I Think It Was About A Week Ago

SwitchboardAunt Marty’s phone calls were a source of frustration to my sister Lindy and me. The entire time that she worked at Alcoa Aluminum on the switchboard, she would call and most of the time would be spent with her saying, “Hold on” and one of us listening to dead air. My sister and I still do a great job of imitating her by saying, “Hold on” and then “I’m back.”

After she retired, the Aunt Marty phone calls still took a lot of time, only now the 45 minutes was spent listening to her brag about herself, her children, and of course, her grandchildren. She would begin by delighting you with the funny things she had said to her doctor, the policeman, and once to a male stripper. Then she would add, in case you hadn’t recognized it, the information that all of these people found her funny and interesting and delightful. It got tiring listening to her go on and on.

When our mother died, Aunt Marty’s response was:

Well, she didn’t make it to ninety.

That was followed up by

Uncle Bob is in worse shape than Mary.

even though the uncle in question was not yet dead and our mother was.

That was why I was not one bit disappointed when my sister wrote to Aunt Marty and asked her to stop the gifts for birthdays and Christmas. My sister’s thinking was that if Aunt Marty couldn’t even send her own sister a card or letter, then we didn’t want her gifts. I also think that Aunt Marty’s choice of gifts may have played a part in my sister’s thinking. You see, Aunt Marty always purchased her gifts at something called a “re-sale shop.” Yes, all of her gifts were more than slightly used.

Apparently, Aunt Marty took offense at the ending of the gifts. You would have too since the items we sent her were new and lovely and sometimes expensive in contrast to the used junk she sent us. Anyway, we didn’t hear from her for many, many months and we were both enjoying the lack of contact when she called me.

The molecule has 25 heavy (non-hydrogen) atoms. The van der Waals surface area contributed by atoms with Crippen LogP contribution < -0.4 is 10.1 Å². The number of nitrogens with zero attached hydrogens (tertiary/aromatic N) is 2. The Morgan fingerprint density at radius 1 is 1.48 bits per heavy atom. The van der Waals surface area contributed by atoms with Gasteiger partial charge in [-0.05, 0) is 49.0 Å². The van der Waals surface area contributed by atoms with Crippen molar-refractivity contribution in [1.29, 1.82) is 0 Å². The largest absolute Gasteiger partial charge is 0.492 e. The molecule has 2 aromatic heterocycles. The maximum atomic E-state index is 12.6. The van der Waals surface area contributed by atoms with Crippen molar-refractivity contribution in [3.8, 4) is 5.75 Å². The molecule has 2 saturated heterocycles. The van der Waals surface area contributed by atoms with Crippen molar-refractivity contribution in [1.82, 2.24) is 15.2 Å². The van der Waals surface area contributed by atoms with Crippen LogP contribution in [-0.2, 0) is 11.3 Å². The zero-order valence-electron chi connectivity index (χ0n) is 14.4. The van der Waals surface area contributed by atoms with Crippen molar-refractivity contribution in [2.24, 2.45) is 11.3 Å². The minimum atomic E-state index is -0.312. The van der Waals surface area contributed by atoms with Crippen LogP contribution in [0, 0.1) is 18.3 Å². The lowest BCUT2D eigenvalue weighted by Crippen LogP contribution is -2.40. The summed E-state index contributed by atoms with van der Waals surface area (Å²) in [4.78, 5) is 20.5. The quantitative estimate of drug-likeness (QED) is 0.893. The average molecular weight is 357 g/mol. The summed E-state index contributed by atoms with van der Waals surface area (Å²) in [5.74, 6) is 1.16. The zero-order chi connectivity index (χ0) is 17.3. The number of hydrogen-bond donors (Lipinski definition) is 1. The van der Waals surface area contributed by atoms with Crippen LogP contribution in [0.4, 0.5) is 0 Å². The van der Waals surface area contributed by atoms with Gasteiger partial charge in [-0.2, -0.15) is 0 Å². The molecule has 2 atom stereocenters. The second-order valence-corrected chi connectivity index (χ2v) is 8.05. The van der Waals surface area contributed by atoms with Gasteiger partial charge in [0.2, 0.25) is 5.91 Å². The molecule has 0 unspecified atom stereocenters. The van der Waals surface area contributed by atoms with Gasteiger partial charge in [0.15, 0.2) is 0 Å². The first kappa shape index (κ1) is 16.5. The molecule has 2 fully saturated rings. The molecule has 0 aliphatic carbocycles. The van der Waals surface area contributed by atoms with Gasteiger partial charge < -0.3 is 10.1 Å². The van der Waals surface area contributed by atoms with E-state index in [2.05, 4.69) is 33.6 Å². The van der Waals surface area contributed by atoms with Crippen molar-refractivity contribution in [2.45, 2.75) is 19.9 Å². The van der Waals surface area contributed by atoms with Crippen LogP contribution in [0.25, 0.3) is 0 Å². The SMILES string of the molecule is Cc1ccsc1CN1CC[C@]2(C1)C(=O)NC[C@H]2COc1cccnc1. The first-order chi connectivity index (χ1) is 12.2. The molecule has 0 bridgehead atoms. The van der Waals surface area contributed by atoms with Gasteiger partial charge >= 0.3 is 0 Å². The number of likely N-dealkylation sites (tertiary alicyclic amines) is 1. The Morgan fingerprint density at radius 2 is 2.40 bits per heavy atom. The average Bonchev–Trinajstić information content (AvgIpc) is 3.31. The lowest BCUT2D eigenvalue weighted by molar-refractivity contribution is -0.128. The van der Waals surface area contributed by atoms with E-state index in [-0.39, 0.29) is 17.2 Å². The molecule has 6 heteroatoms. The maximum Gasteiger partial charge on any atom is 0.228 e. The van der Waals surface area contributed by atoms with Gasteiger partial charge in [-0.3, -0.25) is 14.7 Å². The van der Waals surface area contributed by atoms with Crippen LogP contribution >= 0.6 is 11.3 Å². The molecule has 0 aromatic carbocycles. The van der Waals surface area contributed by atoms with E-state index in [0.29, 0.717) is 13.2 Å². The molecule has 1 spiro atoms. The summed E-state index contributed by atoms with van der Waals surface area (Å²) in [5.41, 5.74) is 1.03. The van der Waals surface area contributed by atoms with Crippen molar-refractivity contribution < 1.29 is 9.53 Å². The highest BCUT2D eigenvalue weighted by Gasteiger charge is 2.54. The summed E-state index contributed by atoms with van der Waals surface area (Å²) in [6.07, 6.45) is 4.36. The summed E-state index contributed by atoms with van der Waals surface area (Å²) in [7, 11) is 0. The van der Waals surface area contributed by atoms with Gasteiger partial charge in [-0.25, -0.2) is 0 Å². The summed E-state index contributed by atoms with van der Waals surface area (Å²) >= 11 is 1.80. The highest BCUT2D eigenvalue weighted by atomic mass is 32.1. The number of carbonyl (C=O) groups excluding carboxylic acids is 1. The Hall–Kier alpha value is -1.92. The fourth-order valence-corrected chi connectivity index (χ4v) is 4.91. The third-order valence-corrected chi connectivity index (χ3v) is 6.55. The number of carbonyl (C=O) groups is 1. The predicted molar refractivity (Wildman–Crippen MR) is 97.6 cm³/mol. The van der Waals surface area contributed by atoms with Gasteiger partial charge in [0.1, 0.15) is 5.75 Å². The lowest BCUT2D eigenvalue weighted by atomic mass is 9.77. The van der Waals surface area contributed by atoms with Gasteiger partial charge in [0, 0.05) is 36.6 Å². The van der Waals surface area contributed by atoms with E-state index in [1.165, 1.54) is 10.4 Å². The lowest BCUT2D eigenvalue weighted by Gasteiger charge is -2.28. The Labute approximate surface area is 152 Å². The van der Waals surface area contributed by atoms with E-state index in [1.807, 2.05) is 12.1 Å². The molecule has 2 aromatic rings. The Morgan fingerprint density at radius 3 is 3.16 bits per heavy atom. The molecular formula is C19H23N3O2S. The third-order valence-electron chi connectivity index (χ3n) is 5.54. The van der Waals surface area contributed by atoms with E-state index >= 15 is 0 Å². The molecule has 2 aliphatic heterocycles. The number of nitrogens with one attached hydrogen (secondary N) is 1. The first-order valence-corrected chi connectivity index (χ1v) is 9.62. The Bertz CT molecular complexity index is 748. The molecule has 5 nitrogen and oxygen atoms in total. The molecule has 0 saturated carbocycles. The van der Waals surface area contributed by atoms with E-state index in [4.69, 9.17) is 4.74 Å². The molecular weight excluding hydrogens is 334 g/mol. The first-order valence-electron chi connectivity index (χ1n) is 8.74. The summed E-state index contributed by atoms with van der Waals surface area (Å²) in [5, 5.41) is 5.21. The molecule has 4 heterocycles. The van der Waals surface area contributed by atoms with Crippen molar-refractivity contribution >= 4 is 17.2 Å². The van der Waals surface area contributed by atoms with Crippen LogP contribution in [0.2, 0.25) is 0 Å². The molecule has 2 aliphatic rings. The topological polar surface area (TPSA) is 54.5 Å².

There was just a little bit of the “Hi, how are you?’ and then she launched into the purpose of her call.

Uncle Bob died.

she said. Followed by:

I think it was about a week ago.

You think it was about a week ago? That your brother died? This was even further from normal.

I asked if she had gone out to Washington state where he was living, but she said no. She wanted to remember him the way he was the last time she saw him two years ago. For me, the last memory of Uncle Bob was when we had my mother’s 80th birthday party. I will never forget him running through the breakfast area of the hotel with a plunger and yelling:

I plugged up the toilet. I’ll be right back.

Good times.

I asked Aunt Marty about the arrangements but she didn’t know anything. I also asked about sending a card and she gave me the address for one of Uncle Bob’s daughters. My mother had one sister and one brother, and it bothers me that they don’t seem able to appropriately grieve for one another. I guess this is just another consequence of growing up “Far From Normal.”

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